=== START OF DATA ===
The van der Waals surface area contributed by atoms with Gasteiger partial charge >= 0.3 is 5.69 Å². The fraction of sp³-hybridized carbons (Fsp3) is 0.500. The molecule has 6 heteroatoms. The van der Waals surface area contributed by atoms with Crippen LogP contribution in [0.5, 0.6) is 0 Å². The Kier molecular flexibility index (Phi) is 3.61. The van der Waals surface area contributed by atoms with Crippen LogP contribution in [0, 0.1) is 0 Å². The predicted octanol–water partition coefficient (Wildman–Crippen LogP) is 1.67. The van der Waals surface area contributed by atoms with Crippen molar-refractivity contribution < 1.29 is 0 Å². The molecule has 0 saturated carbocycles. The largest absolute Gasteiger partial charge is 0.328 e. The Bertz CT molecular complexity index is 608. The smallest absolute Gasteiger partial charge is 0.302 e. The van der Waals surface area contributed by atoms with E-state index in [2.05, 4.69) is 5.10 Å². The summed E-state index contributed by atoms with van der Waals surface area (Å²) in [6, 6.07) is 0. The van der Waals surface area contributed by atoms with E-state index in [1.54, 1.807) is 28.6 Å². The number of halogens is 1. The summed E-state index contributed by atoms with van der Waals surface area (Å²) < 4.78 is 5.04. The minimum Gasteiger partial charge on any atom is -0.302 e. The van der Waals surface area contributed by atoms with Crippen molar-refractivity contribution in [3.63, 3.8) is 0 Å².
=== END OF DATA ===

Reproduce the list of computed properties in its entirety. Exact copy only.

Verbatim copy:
The van der Waals surface area contributed by atoms with Gasteiger partial charge >= 0.3 is 5.69 Å². The fraction of sp³-hybridized carbons (Fsp3) is 0.500. The molecule has 6 heteroatoms. The van der Waals surface area contributed by atoms with Crippen LogP contribution in [0.5, 0.6) is 0 Å². The Kier molecular flexibility index (Phi) is 3.61. The van der Waals surface area contributed by atoms with Crippen LogP contribution in [0, 0.1) is 0 Å². The predicted octanol–water partition coefficient (Wildman–Crippen LogP) is 1.67. The van der Waals surface area contributed by atoms with Crippen molar-refractivity contribution < 1.29 is 0 Å². The molecule has 0 saturated carbocycles. The largest absolute Gasteiger partial charge is 0.328 e. The Bertz CT molecular complexity index is 608. The smallest absolute Gasteiger partial charge is 0.302 e. The van der Waals surface area contributed by atoms with E-state index in [2.05, 4.69) is 5.10 Å². The summed E-state index contributed by atoms with van der Waals surface area (Å²) in [6, 6.07) is 0. The van der Waals surface area contributed by atoms with E-state index in [1.54, 1.807) is 28.6 Å². The number of halogens is 1. The summed E-state index contributed by atoms with van der Waals surface area (Å²) < 4.78 is 5.04. The minimum Gasteiger partial charge on any atom is -0.302 e. The van der Waals surface area contributed by atoms with Crippen molar-refractivity contribution in [3.63, 3.8) is 0 Å².